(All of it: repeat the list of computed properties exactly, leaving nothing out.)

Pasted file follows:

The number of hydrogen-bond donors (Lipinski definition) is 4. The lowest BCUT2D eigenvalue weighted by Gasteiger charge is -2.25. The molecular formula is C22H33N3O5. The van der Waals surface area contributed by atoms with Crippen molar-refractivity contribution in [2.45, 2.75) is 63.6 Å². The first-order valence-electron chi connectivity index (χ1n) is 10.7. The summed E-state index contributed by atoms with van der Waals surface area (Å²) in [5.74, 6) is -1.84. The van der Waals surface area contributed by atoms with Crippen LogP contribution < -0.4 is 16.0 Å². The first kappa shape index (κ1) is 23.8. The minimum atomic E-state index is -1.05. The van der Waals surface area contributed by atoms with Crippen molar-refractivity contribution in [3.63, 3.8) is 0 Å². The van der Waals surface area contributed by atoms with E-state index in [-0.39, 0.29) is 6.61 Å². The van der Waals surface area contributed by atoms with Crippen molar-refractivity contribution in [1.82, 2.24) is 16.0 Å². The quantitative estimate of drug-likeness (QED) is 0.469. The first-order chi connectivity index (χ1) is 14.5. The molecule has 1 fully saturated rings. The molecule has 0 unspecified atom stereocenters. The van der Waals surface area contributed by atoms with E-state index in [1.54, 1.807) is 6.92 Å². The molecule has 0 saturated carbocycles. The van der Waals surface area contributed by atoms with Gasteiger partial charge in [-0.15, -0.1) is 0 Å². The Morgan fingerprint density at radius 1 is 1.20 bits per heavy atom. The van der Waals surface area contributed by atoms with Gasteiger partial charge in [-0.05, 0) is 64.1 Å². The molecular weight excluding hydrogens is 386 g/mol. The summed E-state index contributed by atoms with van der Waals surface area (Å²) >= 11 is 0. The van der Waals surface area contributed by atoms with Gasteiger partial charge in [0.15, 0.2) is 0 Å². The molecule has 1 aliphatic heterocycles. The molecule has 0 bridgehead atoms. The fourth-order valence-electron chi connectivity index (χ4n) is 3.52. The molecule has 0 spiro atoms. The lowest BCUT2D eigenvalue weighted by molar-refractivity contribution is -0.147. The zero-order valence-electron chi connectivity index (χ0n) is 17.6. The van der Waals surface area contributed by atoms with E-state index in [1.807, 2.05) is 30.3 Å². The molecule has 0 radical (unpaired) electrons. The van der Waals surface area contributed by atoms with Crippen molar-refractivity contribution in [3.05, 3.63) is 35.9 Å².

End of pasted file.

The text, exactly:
The number of hydrogen-bond donors (Lipinski definition) is 4. The lowest BCUT2D eigenvalue weighted by Gasteiger charge is -2.25. The molecular formula is C22H33N3O5. The van der Waals surface area contributed by atoms with Crippen molar-refractivity contribution in [2.45, 2.75) is 63.6 Å². The first-order valence-electron chi connectivity index (χ1n) is 10.7. The summed E-state index contributed by atoms with van der Waals surface area (Å²) in [5.74, 6) is -1.84. The van der Waals surface area contributed by atoms with Crippen LogP contribution < -0.4 is 16.0 Å². The first kappa shape index (κ1) is 23.8. The minimum atomic E-state index is -1.05. The van der Waals surface area contributed by atoms with Crippen molar-refractivity contribution in [3.63, 3.8) is 0 Å². The van der Waals surface area contributed by atoms with E-state index in [-0.39, 0.29) is 6.61 Å². The van der Waals surface area contributed by atoms with Crippen molar-refractivity contribution in [1.82, 2.24) is 16.0 Å². The quantitative estimate of drug-likeness (QED) is 0.469. The first-order chi connectivity index (χ1) is 14.5. The molecule has 1 fully saturated rings. The molecule has 0 unspecified atom stereocenters. The van der Waals surface area contributed by atoms with E-state index in [1.54, 1.807) is 6.92 Å². The molecule has 0 saturated carbocycles. The van der Waals surface area contributed by atoms with Gasteiger partial charge in [-0.15, -0.1) is 0 Å². The Morgan fingerprint density at radius 1 is 1.20 bits per heavy atom. The van der Waals surface area contributed by atoms with Gasteiger partial charge in [-0.05, 0) is 64.1 Å². The molecular weight excluding hydrogens is 386 g/mol. The summed E-state index contributed by atoms with van der Waals surface area (Å²) >= 11 is 0. The van der Waals surface area contributed by atoms with Gasteiger partial charge in [0.15, 0.2) is 0 Å². The molecule has 1 aliphatic heterocycles. The molecule has 0 bridgehead atoms. The fourth-order valence-electron chi connectivity index (χ4n) is 3.52. The molecule has 0 spiro atoms. The lowest BCUT2D eigenvalue weighted by molar-refractivity contribution is -0.147. The zero-order valence-electron chi connectivity index (χ0n) is 17.6. The van der Waals surface area contributed by atoms with E-state index in [1.807, 2.05) is 30.3 Å². The molecule has 0 radical (unpaired) electrons. The van der Waals surface area contributed by atoms with Crippen molar-refractivity contribution in [3.05, 3.63) is 35.9 Å².